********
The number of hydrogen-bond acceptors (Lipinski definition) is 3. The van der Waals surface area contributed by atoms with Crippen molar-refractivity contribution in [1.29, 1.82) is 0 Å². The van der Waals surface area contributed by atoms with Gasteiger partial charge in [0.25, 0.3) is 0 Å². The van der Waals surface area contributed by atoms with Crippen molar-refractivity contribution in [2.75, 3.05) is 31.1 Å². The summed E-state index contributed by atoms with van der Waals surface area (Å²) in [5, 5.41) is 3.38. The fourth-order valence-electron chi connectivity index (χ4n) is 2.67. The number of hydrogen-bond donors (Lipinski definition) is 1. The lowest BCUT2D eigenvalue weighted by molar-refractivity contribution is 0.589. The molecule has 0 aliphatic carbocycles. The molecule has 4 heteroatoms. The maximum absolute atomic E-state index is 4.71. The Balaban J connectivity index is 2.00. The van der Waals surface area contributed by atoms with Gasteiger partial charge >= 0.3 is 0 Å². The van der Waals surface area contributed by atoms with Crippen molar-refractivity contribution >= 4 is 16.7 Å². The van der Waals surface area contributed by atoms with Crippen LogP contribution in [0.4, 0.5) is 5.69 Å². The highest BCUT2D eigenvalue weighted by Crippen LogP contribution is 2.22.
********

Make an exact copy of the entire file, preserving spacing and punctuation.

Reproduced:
The number of hydrogen-bond acceptors (Lipinski definition) is 3. The van der Waals surface area contributed by atoms with Crippen molar-refractivity contribution in [1.29, 1.82) is 0 Å². The van der Waals surface area contributed by atoms with Gasteiger partial charge in [0.25, 0.3) is 0 Å². The van der Waals surface area contributed by atoms with Crippen molar-refractivity contribution in [2.75, 3.05) is 31.1 Å². The summed E-state index contributed by atoms with van der Waals surface area (Å²) in [5, 5.41) is 3.38. The fourth-order valence-electron chi connectivity index (χ4n) is 2.67. The number of hydrogen-bond donors (Lipinski definition) is 1. The lowest BCUT2D eigenvalue weighted by molar-refractivity contribution is 0.589. The molecule has 0 aliphatic carbocycles. The molecule has 4 heteroatoms. The maximum absolute atomic E-state index is 4.71. The Balaban J connectivity index is 2.00. The van der Waals surface area contributed by atoms with Gasteiger partial charge >= 0.3 is 0 Å². The van der Waals surface area contributed by atoms with Crippen molar-refractivity contribution >= 4 is 16.7 Å². The van der Waals surface area contributed by atoms with Crippen LogP contribution in [0.4, 0.5) is 5.69 Å². The highest BCUT2D eigenvalue weighted by Crippen LogP contribution is 2.22.